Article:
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Higher order function

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1 Definition

A higher-order function is a function that takes other functions as arguments or returns a function as result.

2 Discussion

The major use is to abstract common behaviour into one place.

2.1 Examples

2.1.1 In the libraries

Many functions in the libraries are higher-order. The (probably) most commonly given examples are
. Two other common ones are
curry, uncurry
. A possible implementation of these is:
curry :: ((a,b)->c) -> a->b->c
curry f a b = f (a,b)
uncurry :: (a->b->c) -> ((a,b)->c)
uncurry f (a,b)= f a b
's first argument must be a function which accepts a pair. It applies that function to its next two arguments.
is the inverse of
. Its first argument must be a function taking two values.
then applies that function to the components of the pair which is the second argument.

2.1.2 Simple code examples

Rather than writing

doubleList []     = []
doubleList (x:xs) = 2*x : doubleList xs


tripleList []     = []
tripleList (x:xs) = 3*x : tripleList xs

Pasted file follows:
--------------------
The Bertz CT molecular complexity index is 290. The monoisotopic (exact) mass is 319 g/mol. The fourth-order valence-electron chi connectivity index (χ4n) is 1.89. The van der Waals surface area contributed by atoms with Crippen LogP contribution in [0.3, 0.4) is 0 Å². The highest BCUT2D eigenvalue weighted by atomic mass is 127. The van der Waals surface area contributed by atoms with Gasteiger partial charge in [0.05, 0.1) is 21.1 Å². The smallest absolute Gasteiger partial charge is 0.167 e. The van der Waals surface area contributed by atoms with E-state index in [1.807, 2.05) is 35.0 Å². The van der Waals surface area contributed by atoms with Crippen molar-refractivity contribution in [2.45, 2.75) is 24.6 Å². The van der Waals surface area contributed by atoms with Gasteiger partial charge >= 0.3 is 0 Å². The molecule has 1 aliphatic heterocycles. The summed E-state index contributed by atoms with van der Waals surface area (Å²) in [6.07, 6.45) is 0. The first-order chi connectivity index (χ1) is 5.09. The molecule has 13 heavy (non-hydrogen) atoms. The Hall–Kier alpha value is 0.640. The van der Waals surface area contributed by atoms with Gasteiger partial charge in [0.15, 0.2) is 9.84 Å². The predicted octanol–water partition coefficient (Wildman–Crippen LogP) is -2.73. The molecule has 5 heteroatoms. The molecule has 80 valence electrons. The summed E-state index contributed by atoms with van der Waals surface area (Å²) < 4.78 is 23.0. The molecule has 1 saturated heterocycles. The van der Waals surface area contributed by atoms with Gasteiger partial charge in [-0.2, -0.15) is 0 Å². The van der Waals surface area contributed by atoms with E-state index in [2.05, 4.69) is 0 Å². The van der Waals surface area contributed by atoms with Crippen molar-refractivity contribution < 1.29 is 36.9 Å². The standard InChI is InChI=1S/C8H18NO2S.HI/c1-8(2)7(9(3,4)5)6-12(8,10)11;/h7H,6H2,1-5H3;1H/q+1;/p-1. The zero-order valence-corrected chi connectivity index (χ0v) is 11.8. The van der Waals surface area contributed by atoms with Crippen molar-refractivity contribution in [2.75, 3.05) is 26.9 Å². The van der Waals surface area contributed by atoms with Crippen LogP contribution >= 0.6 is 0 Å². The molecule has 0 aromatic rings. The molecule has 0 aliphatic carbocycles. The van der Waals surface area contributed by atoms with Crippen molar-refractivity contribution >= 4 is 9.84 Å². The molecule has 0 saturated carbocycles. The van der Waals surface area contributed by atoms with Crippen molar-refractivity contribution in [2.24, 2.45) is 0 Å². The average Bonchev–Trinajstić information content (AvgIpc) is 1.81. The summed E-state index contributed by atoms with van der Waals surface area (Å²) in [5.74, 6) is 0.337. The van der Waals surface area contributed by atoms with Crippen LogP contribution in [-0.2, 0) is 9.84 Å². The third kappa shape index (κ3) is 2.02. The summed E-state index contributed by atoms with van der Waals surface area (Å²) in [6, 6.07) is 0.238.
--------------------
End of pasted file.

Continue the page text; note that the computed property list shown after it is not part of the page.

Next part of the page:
we can parameterize out the difference

multList n [] = []
multList n (x:xs) = n*x : multList n xs

and define

tripleList = multList 3
doubleList = multList 2

leading to a less error prone definition of each.

But now, if we had the function

addToList n [] = []
addToList n (x:xs) = n+x : addToList n xs

we could parameterize the difference again

operlist n bop [] = []
operlist n bop (x:xs) = bop n x : operlist n bop xs

and define doubleList as

doubleList = operList 2 (*)

but this ties us into a constant parameters

and we could redefine things as

mapList f [] = []
mapList f (x:xs) = f x : mapList f xs

and define doubleList as

doubleList = mapList (2*)

This higher-order function "mapList" can be used in a wide range of areas to simplify code.

It is called
in Haskell's Prelude.

2.1.3 Mathematical examples

In mathematics the counterpart to higher-order functions are functionals (mapping functions to scalars) and function operators (mapping functions to functions). Typical functionals are the limit of a sequence, or the integral of an interval of a function.

limit :: [Double] -> Double
definiteIntegral :: (Double, Double) -> (Double -> Double) -> Double

Typical operators are the indefinite integral, the derivative, the function inverse.

indefiniteIntegral :: Double -> (Double -> Double) -> (Double -> Double)
derive :: (Double -> Double) -> (Double -> Double)
inverse :: (Double -> Double) -> (Double -> Double)

Here is a numerical approximation:

derive :: Double -> (Double -> Double) -> (Double -> Double)
derive eps f x = (f(x+eps) - f(x-eps)) / (2*eps)

3 See also

Accumulator recursion where the accumulator is a higher-order function is one interesting case of continuation passing style.